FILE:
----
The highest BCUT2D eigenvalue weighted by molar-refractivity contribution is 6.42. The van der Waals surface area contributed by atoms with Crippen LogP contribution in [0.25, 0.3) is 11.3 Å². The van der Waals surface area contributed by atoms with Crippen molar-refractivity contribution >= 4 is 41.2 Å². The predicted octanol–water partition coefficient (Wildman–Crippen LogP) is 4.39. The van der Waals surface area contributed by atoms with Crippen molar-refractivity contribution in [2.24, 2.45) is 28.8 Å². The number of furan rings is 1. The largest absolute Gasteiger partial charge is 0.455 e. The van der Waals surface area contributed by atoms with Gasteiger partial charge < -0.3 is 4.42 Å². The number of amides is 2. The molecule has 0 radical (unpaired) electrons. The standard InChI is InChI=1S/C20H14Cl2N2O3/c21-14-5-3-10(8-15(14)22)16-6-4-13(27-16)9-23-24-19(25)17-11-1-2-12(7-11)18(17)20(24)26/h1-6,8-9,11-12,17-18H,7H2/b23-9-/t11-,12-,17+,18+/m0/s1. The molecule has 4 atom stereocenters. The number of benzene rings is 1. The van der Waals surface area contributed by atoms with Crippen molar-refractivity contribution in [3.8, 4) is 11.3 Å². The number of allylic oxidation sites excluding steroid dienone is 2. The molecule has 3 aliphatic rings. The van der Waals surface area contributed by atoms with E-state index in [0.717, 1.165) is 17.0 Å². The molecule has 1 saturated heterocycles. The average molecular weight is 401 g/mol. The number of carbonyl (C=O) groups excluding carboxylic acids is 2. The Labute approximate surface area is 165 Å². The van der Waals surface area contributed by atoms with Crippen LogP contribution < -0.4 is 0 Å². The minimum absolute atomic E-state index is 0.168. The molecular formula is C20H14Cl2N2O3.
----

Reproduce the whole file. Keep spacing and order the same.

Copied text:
The highest BCUT2D eigenvalue weighted by molar-refractivity contribution is 6.42. The van der Waals surface area contributed by atoms with Crippen LogP contribution in [0.25, 0.3) is 11.3 Å². The van der Waals surface area contributed by atoms with Crippen molar-refractivity contribution >= 4 is 41.2 Å². The predicted octanol–water partition coefficient (Wildman–Crippen LogP) is 4.39. The van der Waals surface area contributed by atoms with Crippen molar-refractivity contribution in [2.24, 2.45) is 28.8 Å². The number of furan rings is 1. The largest absolute Gasteiger partial charge is 0.455 e. The van der Waals surface area contributed by atoms with Gasteiger partial charge < -0.3 is 4.42 Å². The number of amides is 2. The molecule has 0 radical (unpaired) electrons. The standard InChI is InChI=1S/C20H14Cl2N2O3/c21-14-5-3-10(8-15(14)22)16-6-4-13(27-16)9-23-24-19(25)17-11-1-2-12(7-11)18(17)20(24)26/h1-6,8-9,11-12,17-18H,7H2/b23-9-/t11-,12-,17+,18+/m0/s1. The molecule has 4 atom stereocenters. The number of benzene rings is 1. The van der Waals surface area contributed by atoms with Crippen molar-refractivity contribution in [3.8, 4) is 11.3 Å². The number of allylic oxidation sites excluding steroid dienone is 2. The molecule has 3 aliphatic rings. The van der Waals surface area contributed by atoms with E-state index in [0.717, 1.165) is 17.0 Å². The molecule has 1 saturated heterocycles. The average molecular weight is 401 g/mol. The number of carbonyl (C=O) groups excluding carboxylic acids is 2. The Labute approximate surface area is 165 Å². The van der Waals surface area contributed by atoms with Crippen LogP contribution < -0.4 is 0 Å². The minimum absolute atomic E-state index is 0.168. The molecular formula is C20H14Cl2N2O3.